Ultimately, neither white nor yellow became a representative color of Taipei or the urban style of Taiwanese architecture. All that remains is the massive red mansion that still towers on Yuanshan, a location chosen for its excellent feng shui to house a shrine during the Japanese colonial era. The Yuanshan Grand Hotel has borne witness to tumultuous events like the establishment of the Democratic People’s Party, a great fire on its roof, the hiring of “lion-hearted” general manager Stanley Yen, and the controversy over the national flag during a Chinese delegation’s visit in 2008. The elite pretensions that the authoritarian government-in-exile vehemently maintained have faded away over time. A palace that once wielded immense power has ultimately reverted to the competition of the free market. Thanks to the stories recorded by T.H. Lee, we are able to glimpse Taiwanese history in the hotel. As for Taipei’s future and the question of how to create a national style, we’ll leave this in the hands of generations to come.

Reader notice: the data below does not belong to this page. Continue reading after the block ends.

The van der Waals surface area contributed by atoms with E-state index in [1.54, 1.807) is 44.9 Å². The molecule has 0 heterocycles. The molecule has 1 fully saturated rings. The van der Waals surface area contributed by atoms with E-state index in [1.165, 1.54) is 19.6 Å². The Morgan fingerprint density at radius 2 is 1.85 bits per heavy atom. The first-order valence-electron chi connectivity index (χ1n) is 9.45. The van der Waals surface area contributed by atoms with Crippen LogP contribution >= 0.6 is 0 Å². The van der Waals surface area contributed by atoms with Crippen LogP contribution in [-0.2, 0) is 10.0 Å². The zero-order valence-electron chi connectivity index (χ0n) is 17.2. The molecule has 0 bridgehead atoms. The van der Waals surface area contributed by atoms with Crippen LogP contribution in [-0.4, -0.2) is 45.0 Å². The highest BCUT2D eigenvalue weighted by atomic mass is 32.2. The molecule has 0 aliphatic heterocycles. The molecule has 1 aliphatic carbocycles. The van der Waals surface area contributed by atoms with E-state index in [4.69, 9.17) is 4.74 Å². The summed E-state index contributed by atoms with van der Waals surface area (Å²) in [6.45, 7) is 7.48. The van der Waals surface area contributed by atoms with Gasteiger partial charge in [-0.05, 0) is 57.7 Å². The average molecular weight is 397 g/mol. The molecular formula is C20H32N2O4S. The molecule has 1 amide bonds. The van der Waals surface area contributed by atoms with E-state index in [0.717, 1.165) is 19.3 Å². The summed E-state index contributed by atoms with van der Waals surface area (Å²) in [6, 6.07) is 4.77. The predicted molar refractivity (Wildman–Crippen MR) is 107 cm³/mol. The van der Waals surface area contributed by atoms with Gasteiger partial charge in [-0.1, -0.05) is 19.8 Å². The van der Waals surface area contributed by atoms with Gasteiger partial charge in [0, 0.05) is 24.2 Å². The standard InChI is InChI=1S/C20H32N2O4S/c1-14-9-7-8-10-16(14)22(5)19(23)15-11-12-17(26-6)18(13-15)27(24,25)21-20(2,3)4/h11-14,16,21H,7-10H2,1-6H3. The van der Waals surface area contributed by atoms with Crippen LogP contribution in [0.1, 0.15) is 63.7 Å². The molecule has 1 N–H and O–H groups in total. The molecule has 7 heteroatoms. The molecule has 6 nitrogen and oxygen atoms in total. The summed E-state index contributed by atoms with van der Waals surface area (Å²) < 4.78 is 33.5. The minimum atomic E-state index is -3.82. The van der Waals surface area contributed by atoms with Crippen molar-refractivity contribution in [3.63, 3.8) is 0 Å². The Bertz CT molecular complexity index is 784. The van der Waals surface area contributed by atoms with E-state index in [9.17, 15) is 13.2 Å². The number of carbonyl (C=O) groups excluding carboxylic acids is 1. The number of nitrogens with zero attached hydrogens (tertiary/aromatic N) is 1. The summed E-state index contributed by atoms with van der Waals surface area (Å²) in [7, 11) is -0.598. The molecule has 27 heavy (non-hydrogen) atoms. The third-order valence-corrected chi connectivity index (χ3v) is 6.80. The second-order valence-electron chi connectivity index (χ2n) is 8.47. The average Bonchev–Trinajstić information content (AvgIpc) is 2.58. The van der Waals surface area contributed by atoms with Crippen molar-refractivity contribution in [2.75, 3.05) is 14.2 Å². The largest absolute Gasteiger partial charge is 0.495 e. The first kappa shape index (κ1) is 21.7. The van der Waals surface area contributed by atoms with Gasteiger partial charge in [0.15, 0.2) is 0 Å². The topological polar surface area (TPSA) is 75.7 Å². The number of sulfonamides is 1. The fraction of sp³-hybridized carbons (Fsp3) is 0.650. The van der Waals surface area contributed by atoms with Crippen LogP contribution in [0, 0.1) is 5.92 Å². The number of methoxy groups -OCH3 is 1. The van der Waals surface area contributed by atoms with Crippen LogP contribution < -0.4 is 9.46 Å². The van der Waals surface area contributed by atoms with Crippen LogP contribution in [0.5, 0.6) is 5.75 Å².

• Helping a Beloved Mother Achieve an Autonomous Life Decision: A Combination of “Truth, Courage, and Wisdom”
    Sep 20, 2023 / By Lai Chi-Wan, MD ∥ Translated by Mary King Bradley

    This is a superb and truly remarkable book. It offers a meticulous record of how the author and her family fulfilled a beloved mother’s wish to hasten her end, a request that stemmed from the impaired movement and inability to care for herself brought about by a progressive atrophy of the brain.

    A specialist in rehabilitation medicine of many years’ standing, the author’s expertise in the field of life and death studies as well as in international laws and regulations on death have contributed to her wealth of writing experience in these areas. Only after looking through the entire text did I realize just how many aspects of life the book touches upon and thus come to understand the inner world of this mother. As fate would have it, she had a marvelous life in her later years despite the hardships of her youth. I applaud her from the bottom of my heart for the manner in which she voluntarily ended her eighty-three years of life.